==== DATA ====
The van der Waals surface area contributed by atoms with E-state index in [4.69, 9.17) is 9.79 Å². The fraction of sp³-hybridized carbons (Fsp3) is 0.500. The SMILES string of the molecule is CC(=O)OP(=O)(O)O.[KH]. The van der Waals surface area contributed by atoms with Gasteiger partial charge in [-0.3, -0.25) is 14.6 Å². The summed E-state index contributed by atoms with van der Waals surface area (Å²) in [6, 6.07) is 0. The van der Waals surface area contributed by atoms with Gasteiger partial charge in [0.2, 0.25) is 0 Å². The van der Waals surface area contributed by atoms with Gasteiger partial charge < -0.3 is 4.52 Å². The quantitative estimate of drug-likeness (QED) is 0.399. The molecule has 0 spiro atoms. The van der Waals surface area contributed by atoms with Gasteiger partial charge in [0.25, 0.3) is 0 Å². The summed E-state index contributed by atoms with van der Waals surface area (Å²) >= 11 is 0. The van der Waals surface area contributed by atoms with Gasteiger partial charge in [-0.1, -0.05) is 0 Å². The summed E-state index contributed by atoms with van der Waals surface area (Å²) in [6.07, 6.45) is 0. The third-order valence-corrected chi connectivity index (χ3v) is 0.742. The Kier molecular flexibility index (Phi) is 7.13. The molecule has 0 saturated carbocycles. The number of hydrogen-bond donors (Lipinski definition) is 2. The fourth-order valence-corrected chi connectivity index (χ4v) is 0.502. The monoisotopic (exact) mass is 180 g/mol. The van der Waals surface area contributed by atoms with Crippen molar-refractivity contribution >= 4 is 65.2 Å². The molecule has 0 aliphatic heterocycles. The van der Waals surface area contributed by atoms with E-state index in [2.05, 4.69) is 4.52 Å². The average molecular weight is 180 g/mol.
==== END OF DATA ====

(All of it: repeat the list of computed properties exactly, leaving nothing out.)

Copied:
The van der Waals surface area contributed by atoms with E-state index in [4.69, 9.17) is 9.79 Å². The fraction of sp³-hybridized carbons (Fsp3) is 0.500. The SMILES string of the molecule is CC(=O)OP(=O)(O)O.[KH]. The van der Waals surface area contributed by atoms with Gasteiger partial charge in [-0.3, -0.25) is 14.6 Å². The summed E-state index contributed by atoms with van der Waals surface area (Å²) in [6, 6.07) is 0. The van der Waals surface area contributed by atoms with Gasteiger partial charge in [0.2, 0.25) is 0 Å². The van der Waals surface area contributed by atoms with Gasteiger partial charge < -0.3 is 4.52 Å². The quantitative estimate of drug-likeness (QED) is 0.399. The molecule has 0 spiro atoms. The van der Waals surface area contributed by atoms with Gasteiger partial charge in [0.25, 0.3) is 0 Å². The summed E-state index contributed by atoms with van der Waals surface area (Å²) >= 11 is 0. The van der Waals surface area contributed by atoms with Gasteiger partial charge in [-0.1, -0.05) is 0 Å². The summed E-state index contributed by atoms with van der Waals surface area (Å²) in [6.07, 6.45) is 0. The third-order valence-corrected chi connectivity index (χ3v) is 0.742. The Kier molecular flexibility index (Phi) is 7.13. The molecule has 0 saturated carbocycles. The number of hydrogen-bond donors (Lipinski definition) is 2. The fourth-order valence-corrected chi connectivity index (χ4v) is 0.502. The monoisotopic (exact) mass is 180 g/mol. The van der Waals surface area contributed by atoms with Crippen molar-refractivity contribution >= 4 is 65.2 Å². The molecule has 0 aliphatic heterocycles. The van der Waals surface area contributed by atoms with E-state index in [2.05, 4.69) is 4.52 Å². The average molecular weight is 180 g/mol.